• Mutate relevant amino acid residues involved in ionic interactions at interface of PCP7sky and P450sky (PCP7sky: T46, R63, K47) and evaluate binding by UV-vis and SV-AUC.
  • Specificity of P450sky binding to PCPs is achieved because the phosphopantetheine (Ppant) arm of functional PCP partners (e.g., PCP7sky) gains access to the P450sky heme, whereas nonfunctional partners (e.g., PCP10sky) do not.
    • Use SV-AUC to determine if P450sky forms a complex with PCP7sky and PCP10sky. Cyanylate the PCPs and leverage site-specific vibrational spectroscopy and UV-vis to evaluate the position of the Ppant arm of PCP7sky and PCP10sky in the presence of P450sky [9].
  • Structure of PCP7sky plays an important role in the overall architecture of the protein’s tertiary structure and therefore binding affinity of P450sky.
    • Create PCP7sky P69K mutant and evaluate tertiary structure using CD and binding to P450sky by UV-vis and SV-AUC.
  • The sterics/electronics of the Ppant arm or PCP-bound substrate play an important role in the selectivity of β-hydroxylation reactions catalyzed by P450sky.
    • Substitute native L-(OMe-Tyr) substrate for L-OMe-hydroxyphenylglycine, load onto PCP7sky, and evaluate binding to P450sky by UV-vis and SV-AUC.
    • Synthesize Ppant arm analogs of shorter and longer length, load onto PCP7sky, and evaluate binding to P450sky by UV-vis and SV-AUC.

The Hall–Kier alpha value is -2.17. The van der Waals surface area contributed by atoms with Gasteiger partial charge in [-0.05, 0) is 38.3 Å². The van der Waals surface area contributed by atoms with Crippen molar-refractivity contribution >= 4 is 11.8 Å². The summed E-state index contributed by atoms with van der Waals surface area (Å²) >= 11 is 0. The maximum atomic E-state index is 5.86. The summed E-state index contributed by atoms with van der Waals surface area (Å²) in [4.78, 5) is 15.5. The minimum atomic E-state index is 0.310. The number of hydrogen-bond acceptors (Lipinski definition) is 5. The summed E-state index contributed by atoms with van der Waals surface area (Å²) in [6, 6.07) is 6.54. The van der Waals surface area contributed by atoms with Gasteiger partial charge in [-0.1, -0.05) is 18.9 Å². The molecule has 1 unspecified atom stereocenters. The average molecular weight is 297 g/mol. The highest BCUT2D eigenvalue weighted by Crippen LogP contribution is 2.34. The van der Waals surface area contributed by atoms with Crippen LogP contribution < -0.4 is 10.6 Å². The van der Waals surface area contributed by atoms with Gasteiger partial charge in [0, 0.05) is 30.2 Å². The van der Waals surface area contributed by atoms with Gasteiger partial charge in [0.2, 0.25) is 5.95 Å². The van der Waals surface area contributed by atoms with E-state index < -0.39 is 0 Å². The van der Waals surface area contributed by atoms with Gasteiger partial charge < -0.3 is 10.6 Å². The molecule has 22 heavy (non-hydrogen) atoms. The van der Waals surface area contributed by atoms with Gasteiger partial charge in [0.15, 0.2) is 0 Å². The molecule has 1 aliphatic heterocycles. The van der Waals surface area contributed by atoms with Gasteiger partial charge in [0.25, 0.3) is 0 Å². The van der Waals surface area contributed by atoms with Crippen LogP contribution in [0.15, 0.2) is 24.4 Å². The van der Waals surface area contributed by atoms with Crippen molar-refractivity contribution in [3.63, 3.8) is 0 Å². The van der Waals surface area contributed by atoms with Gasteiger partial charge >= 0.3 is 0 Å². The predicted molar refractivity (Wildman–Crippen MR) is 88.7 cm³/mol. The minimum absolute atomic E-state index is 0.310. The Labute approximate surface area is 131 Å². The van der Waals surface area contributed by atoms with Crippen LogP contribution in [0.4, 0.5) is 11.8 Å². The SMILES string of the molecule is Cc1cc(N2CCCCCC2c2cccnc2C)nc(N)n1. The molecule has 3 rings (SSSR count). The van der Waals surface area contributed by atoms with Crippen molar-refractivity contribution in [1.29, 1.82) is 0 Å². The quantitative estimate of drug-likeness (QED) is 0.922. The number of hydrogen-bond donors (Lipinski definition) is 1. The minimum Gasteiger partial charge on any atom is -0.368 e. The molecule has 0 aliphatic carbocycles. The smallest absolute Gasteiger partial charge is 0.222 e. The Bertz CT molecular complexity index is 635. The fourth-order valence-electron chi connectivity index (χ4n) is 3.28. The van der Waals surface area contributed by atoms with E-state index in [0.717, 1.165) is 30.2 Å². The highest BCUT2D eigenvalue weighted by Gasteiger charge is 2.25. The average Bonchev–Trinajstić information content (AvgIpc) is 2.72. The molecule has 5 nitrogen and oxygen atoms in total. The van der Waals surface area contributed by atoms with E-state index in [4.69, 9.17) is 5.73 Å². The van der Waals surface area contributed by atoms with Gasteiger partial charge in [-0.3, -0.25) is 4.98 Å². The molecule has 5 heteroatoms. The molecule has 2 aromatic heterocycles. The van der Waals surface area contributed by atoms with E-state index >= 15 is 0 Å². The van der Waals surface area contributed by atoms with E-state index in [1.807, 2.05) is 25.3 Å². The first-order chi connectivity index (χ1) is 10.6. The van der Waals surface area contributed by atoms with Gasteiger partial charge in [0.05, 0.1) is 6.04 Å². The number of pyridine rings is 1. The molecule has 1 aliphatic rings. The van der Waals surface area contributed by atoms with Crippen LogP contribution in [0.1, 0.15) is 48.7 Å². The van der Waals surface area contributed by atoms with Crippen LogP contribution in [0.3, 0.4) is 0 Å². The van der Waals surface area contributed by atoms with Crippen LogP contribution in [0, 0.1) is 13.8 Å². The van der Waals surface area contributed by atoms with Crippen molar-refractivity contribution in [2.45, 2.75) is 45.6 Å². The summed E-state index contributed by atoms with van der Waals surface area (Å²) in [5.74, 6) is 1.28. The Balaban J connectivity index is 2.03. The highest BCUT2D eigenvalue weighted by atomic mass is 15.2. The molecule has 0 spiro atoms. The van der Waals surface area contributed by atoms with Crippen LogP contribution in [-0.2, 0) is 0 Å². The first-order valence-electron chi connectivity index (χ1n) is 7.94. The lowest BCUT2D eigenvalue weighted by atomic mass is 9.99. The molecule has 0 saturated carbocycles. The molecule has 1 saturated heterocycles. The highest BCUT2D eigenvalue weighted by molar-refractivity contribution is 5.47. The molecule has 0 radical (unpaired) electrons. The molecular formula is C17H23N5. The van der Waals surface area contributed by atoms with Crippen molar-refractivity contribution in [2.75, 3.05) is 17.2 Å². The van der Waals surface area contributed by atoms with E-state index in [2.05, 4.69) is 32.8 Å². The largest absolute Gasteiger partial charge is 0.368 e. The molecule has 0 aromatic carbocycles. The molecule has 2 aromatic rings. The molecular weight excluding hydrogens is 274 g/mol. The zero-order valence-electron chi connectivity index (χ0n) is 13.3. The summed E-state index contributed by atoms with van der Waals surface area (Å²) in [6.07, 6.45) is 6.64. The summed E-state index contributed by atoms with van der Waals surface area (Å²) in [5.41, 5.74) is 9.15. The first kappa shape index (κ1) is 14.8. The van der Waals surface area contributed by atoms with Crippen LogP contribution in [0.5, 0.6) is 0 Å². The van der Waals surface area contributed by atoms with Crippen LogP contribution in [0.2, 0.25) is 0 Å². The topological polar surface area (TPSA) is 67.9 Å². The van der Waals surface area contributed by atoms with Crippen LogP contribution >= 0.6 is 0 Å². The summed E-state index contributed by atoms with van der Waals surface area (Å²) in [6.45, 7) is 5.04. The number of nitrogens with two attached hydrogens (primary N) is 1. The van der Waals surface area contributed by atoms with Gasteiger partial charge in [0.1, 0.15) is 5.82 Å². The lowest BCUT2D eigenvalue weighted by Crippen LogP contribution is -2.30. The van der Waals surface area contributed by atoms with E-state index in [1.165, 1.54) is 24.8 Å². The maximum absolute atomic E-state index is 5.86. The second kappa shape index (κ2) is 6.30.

Students wrote individual research proposals in the format of an “NSF Graduate Research Proposal” in which they outlined the significance of the problem based on a review of the relevant literature, their proposed experimental work, anticipated obstacles, and impact on the field. Then, as a team (students, faculty, and teaching assistants), we developed methods that leveraged the skill sets and high-level equipment available to us at our institution and that of our collaborators in order to carry out the aims of the proposals. For example, we developed an assay to determine the binding constants of P450sky with PCPs using sedimentation velocity experiments with an analytical ultracentrifuge (SV-AUC), resulting in our first publication derived in part from work in this teaching laboratory [3]. Students proposed to apply this assay to quantify the effects of mutating specific residues on P450sky and/or PCP7sky. We also employed site-specific vibrational spectroscopy and liquid chromatography mass spectrometry so that students could gain hands-on experience with additional sophisticated instruments.